|Issue No 41||26 November 1999|
Micheal Gadiel on the Training Agenda
The traditional Indenture between the apprentice and tradesperson has been one of the most durable relationships of the industrial age.
Traineeships too, an initiative of the Labor Party, whilst in office federally, and supported by the union movement, have been highly successful in boosting youth employment by extending an apprenticeship style relationship into a broader range of industries beyond the traditional trades. But with the advent of National Training Packages, de-regulation of training arrangements in other states and the emergence of AWAs our traditional mechanisms for the regulation and protection of employment in training are coming under increasing pressure.
A traineeship or apprenticeship is regulated in three key ways: 1) the qualification or outcome; 2) the training plan; and 3) the industrial instrument. In recent times all three of these areas have undergone significant change. Unions have been key players in the regulation of vocational training because we have had almost exclusive control over the industrial arrangements.
In NSW the qualifications and training plan are governed by the Industrial and Commercial Training Act. The Act provides for an "Indenture" between the employee and employer, usually four years for an apprenticeship or one year for a traineeship. The Indenture will set out the training that the apprentice or Trainee will receive and the qualification they will receive at the conclusion of the agreement. However, the National Training Agenda provides that NSW, along with the other States will hand over responsibility for qualifications to the National Training Authority - ANTA. The NSW Government is in the process of re-aligning the recognised qualifications to match those identified in National Training Packages. The benefits arising from this are that qualifications will portable between states and that work done in developing competencies and pathways is not duplicated state by state, the negative for unions is that NSW has been caught of the trend towards deregulation driven by the Federal Government some of the other States.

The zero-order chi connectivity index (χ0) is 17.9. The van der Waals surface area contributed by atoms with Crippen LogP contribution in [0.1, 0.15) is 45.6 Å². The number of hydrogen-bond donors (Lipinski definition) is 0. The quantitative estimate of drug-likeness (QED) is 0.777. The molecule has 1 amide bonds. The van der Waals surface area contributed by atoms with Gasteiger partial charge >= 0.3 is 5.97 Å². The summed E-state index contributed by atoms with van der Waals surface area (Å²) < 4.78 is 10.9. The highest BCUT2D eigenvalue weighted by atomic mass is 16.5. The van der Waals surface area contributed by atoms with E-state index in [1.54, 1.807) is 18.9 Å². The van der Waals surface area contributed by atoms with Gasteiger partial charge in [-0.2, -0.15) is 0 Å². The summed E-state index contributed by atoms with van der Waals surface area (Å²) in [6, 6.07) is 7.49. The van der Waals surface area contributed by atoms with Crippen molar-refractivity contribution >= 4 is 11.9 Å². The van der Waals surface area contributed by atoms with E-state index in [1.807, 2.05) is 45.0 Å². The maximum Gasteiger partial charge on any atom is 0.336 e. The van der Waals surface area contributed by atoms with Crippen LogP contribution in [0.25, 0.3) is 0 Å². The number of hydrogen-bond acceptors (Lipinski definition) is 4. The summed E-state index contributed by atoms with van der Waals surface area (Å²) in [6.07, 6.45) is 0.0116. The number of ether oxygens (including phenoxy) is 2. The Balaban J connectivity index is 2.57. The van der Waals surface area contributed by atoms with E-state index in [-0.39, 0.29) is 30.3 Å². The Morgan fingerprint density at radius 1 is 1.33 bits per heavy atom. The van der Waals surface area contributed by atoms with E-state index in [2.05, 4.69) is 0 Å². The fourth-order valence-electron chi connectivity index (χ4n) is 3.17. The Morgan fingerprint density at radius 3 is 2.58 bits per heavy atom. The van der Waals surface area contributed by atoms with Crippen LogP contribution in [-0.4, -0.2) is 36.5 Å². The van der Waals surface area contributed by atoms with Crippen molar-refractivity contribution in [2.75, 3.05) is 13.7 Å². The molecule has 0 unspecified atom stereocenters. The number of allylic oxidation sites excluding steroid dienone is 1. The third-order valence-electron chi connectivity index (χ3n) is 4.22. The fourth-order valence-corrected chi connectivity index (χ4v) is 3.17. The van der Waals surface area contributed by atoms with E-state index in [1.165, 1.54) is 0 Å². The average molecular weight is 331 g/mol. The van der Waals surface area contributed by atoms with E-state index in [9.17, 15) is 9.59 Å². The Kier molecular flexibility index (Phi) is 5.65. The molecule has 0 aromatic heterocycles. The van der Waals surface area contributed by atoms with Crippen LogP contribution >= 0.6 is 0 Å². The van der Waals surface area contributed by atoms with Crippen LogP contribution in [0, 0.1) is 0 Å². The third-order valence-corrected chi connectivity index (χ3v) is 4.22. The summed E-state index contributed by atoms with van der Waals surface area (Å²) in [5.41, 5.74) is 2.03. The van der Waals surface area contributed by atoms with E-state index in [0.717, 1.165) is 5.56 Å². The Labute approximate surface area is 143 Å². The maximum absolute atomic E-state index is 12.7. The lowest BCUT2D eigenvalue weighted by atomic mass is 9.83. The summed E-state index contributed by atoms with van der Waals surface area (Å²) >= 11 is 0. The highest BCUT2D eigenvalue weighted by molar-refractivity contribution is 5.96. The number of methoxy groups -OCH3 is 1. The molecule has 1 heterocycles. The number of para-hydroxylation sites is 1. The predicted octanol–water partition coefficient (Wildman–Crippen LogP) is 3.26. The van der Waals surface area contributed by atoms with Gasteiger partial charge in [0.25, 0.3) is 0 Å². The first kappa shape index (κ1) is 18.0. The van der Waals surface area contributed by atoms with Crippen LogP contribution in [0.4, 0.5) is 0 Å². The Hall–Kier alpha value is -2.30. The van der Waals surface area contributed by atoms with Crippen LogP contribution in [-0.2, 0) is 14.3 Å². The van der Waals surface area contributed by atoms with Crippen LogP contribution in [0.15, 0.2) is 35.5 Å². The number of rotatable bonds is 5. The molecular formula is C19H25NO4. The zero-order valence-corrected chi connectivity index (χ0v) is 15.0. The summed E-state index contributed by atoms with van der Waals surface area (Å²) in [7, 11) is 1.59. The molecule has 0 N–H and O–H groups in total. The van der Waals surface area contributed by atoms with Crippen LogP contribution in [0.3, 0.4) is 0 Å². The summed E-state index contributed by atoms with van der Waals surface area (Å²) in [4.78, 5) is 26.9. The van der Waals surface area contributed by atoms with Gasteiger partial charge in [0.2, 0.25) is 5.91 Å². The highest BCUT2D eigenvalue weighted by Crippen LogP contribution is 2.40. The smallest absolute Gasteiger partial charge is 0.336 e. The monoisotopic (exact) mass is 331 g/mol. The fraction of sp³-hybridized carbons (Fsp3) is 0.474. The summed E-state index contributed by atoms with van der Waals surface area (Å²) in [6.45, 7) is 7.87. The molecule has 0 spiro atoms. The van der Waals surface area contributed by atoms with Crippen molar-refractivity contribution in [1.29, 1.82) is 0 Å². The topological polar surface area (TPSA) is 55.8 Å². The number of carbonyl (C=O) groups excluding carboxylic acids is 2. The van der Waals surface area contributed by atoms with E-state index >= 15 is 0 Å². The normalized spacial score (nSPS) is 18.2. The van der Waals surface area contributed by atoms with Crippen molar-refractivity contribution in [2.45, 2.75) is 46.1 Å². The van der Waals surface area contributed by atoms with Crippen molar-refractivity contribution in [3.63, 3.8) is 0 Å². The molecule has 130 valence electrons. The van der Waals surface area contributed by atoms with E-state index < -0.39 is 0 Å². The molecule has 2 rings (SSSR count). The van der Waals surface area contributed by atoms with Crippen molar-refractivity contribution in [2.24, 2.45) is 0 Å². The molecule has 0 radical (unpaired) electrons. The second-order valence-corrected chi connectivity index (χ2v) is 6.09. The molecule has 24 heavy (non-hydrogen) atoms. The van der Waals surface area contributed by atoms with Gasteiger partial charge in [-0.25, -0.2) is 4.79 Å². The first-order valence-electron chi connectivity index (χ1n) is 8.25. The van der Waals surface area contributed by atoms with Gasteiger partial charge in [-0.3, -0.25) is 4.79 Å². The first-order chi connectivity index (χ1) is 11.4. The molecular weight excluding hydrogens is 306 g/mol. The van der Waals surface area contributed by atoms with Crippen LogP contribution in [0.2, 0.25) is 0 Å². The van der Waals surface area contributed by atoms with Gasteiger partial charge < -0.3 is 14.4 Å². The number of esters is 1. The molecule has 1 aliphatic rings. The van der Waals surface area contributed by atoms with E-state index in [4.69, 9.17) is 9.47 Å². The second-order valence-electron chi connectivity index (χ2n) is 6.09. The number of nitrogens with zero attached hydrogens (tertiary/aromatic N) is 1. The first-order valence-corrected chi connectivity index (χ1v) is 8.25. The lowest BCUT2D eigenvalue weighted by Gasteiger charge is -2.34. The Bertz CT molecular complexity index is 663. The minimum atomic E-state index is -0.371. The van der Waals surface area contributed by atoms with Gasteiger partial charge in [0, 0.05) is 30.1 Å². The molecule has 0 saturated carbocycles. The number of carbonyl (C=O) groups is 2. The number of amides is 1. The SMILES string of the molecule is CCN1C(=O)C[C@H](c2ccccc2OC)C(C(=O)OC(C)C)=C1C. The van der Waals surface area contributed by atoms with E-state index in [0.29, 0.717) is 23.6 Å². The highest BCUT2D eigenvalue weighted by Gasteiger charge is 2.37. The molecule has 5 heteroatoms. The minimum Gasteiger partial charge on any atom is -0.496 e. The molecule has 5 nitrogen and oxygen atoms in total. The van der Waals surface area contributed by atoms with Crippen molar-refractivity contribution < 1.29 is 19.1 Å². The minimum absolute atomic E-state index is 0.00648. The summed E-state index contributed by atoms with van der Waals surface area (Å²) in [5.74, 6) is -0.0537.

The employment side of Traineeships and apprenticeships are traditionally regulated by State and Federal awards, the Industrial and Commercial Training Act requires that the Indenture refers to industrial instrument under which the person is employed. Awards frequently contain provisions regulating apprenticeships and setting out apprenticeship rates of pay for particular industries - despite the removal of a number of these provisions as a result of the award stripping process. Traineeships are generally governed by the provisions of the National Training Wage Award, or other awards reflecting the provisions of the NTWA into various industries or jurisdictions. The rates of pay for a traineeship are almost universally in line with those set out in the NTWA.
From the 35 endorsed National Training Packages contain 180 AQF III (trade level) qualifications and around 125 related AQF II (traineeship) qualifications. These qualifications map to competencies alone - there is no time-based requirement. The philosophy of the National Training Package is that if a person is properly assessed as competent by an appropriate authority then they are able to gain the qualification. The NSW level regulation picks up the difference because Vocational Training Orders issued by the State Government pursuant to the Industrial and Commercial Training Act still specify nominal duration's for traineeships and apprenticeships.
The problem for unions is that modes and pathways are becoming more complex with the advent of the National Training Packages. Trainees may work part-time, training can occur either fully on the job, or partially on and off the job. Privately offered pre-apprenticeship courses may shorten the duration of an indenture or traineeships may be completed as part of a Higher School Certificate program. The industrial instruments in place do not accommodate these new pathways. Most NSW Training Wage Awards have no part-time or school based arrangements. Apprenticeship rates of awards provide for time-based progression, when the training establishment is shifting towards a competency-based framework.
In the past the training authorities and governments have worked with unions to establish appropriate industrial arrangements to accommodate training programs - no more. With the advent of AWAs employers may write whatever industrial arrangements they want into individual contracts with trainees - the only requirement of the Act is that a legal industrial instrument is in place.
The Federal Government, through DEETYA, has distributed how to do an AWA for a trainee pro-forma to all the new apprenticeship centres. The Federal Government is using training as a successful area for the promotion of its industrial agenda. The danger for unions is that, if this strategy proves successful, then the union movement may face a generation of young people who have experienced an AWA as their first employment contract.
We are on the threshold of a radical shift in the way vocational training is delivered and we are no longer in control of the agenda as we were in the past. For unions to ensure that AWAs stay out the training sector we must be prepared to commit resources to putting in place awards and agreements that properly protect the interest of young people, to accommodate the changing training market furthermore we need to pressure governments to accept responsibility for ensuring that trainees and apprentices are not exploited through their employment conditions.
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